And prove it she did. She worked her way up from janitor to master helmsman a year into her tour. The new title qualified her to operate the ship during “special evolutions,” which included port visits and transferring fuel between ships.

This was an honor not only because she was one of 10 chosen among a crew of 5,000, but because she was part of a program with a history of being run by men.

“I think, at one point, half of the 10 were female,” she said. “It’s interesting to see how women are coming in and kind of taking over a lot of the duties that were once primarily for males.”

She completed her tour in January 2012 as a petty officer 3rd class.

During her tour, Serio went out on multiple deployments, including Operation Enduring Freedom in 2009 to Iraq and Afghanistan, and Operation Tomodachi to Japan after the 2011 earthquake and tsunami.

During Operation Tomodachi Serio’s unit was deployed off Japan’s coast to act as first responders to earthquake victims and to assist with the cleanup of the Fukushima nuclear plant.

While there, her carrier acted as a floating fuel station for the Japanese military and coast guard helicopters, until a radioactive plume from Fukushima’s nuclear plant forced the vessel to relocate.

Unfortunately, the move came too late for the 17 crewmembers of three helicopter crews that had already been contaminated.

Her family’s concerns had proved valid.

Serio said she’ll never forget the day her captain said their water filtration system had been compromised and advised the crewmembers not to shower or drink any water until cleared.

“When I found out she was on that ship in Fukushima, I was in a panic for a while,” Jones said.

With no way for Serio’s family to reach her on the ship, all they could do was wait for her email telling them that she was alright.

“There were conflicting reports which fueled the nervousness,” Jones said. “Some reports would say radiation tests among the crew came back negative, others said positive.”

By the end of 2013 more than 70 men and women had reported suffering from Fukushima radiation sickness. A Navy Times article shed light on the increase of cases, but the real number of those contaminated is still unknown because symptoms can take years to appear.

“I feel like we were done so wrong,” Serio said. “We were drinking the water.”

Serio said she and the other 70,000 first responders have been dismissed by the government as if nothing happened out there.

She wants justice and has joined a class-action suit against Tokyo Electric Power Company (TEPCO) for its failure to recognize and support those first responders experiencing side effects as a result of exposure.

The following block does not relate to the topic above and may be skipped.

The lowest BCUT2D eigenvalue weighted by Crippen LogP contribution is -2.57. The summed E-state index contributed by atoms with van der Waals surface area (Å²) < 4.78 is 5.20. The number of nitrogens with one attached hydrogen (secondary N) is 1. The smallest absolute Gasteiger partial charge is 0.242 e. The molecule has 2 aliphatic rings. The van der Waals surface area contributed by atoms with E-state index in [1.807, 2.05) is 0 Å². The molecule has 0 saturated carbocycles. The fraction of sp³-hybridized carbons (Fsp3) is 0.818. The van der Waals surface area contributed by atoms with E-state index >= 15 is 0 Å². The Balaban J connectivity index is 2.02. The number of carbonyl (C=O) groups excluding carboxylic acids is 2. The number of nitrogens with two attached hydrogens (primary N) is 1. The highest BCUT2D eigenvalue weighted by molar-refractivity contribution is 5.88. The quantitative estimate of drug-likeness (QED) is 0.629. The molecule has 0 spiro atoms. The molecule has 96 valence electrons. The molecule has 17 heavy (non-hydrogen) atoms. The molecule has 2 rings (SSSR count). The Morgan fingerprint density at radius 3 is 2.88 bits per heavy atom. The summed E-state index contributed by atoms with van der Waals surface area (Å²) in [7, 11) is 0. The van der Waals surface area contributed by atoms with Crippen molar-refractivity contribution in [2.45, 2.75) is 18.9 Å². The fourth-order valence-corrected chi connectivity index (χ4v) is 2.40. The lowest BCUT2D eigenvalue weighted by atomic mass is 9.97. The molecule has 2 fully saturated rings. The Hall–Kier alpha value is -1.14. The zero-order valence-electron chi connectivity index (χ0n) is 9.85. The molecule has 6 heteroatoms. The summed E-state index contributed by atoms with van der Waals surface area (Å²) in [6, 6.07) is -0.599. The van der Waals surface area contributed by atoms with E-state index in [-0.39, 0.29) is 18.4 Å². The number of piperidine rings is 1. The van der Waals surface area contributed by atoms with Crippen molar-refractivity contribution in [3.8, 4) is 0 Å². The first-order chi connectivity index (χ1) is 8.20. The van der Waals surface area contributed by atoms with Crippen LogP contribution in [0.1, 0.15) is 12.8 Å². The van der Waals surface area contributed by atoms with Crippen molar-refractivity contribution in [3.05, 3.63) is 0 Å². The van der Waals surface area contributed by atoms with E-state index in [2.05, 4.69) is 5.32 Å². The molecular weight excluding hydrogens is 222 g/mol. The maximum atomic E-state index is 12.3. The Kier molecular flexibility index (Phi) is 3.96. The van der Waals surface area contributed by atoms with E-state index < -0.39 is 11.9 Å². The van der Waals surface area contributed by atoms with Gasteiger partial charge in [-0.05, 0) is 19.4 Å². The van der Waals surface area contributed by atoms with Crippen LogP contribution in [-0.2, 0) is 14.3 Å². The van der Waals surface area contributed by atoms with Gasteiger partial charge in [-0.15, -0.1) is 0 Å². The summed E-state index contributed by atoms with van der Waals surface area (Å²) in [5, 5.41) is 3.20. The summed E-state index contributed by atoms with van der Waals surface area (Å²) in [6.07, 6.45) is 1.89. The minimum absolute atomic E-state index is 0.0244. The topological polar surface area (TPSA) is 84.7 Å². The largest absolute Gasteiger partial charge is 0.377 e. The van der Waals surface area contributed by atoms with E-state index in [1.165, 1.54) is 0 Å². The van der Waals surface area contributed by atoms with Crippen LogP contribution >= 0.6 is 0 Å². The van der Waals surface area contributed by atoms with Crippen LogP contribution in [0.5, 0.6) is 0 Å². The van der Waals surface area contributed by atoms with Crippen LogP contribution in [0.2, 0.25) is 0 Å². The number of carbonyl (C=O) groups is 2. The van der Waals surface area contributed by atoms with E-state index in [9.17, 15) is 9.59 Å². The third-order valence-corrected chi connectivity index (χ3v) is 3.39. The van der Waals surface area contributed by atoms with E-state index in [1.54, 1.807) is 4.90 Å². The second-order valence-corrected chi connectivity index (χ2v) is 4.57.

Although she admits that she’s fearful of one day finding out the radiation has affected her, she’s letting the unknown fuel her passion for life outside of the military.

Serio moved to Los Angeles in early 2012 and became a Matador that fall.

When asked what lessons carried over from service, she says organization and efficiency are probably two of the biggest things.

Serio’s team-like mentality has also led to her modeling with organizations like Pin-Ups for Vets, which issues an annual calendar of female veterans posing as Pin-Ups to help bring up the morale of veterans and current soldiers.

In addition to posing for the calendar, models bring awareness to the men and women who’ve served their country through speaking engagements and visiting patients at veteran hospitals around the country.

She’s also involved with Team Rubicon, which is a veterans first foundation for natural disaster relief, a cause that’s very personal for Serio.

It was at a Team Rubicon event earlier this year that she met her friend and mentor, Fox News reporter Hollie McKay.

McKay said her first impression of Serio was someone with a good head on her shoulders and a fresh approach to the world around her.

“She’s just a very courageous and confident young woman that seemed very determined to achieve her goals and make her mark,” said McKay.

It was this tenacity that prompted McKay to recommend Serio for a reporter position at the conservative and opinion website, Breitbart.

The successful partnership has led to Serio writing dozens of pieces for the site, in addition to her own blog. Her first piece for the website was a first-hand account of and a look back at Operation Tomodachi.

Although she’s enjoyed navigating the freedom of civilian life, the Navy is still a part of her.

“To this day, I miss it,” she said. “Sometimes I want to go back.”

Her dedication and commitment to serve didn’t end the day she walked off that base in San Diego. She’s still fighting for our rights; she’s just doing it through a different carrier.

To find out more about Kelli Serio follow her on Twitter @KelliSerio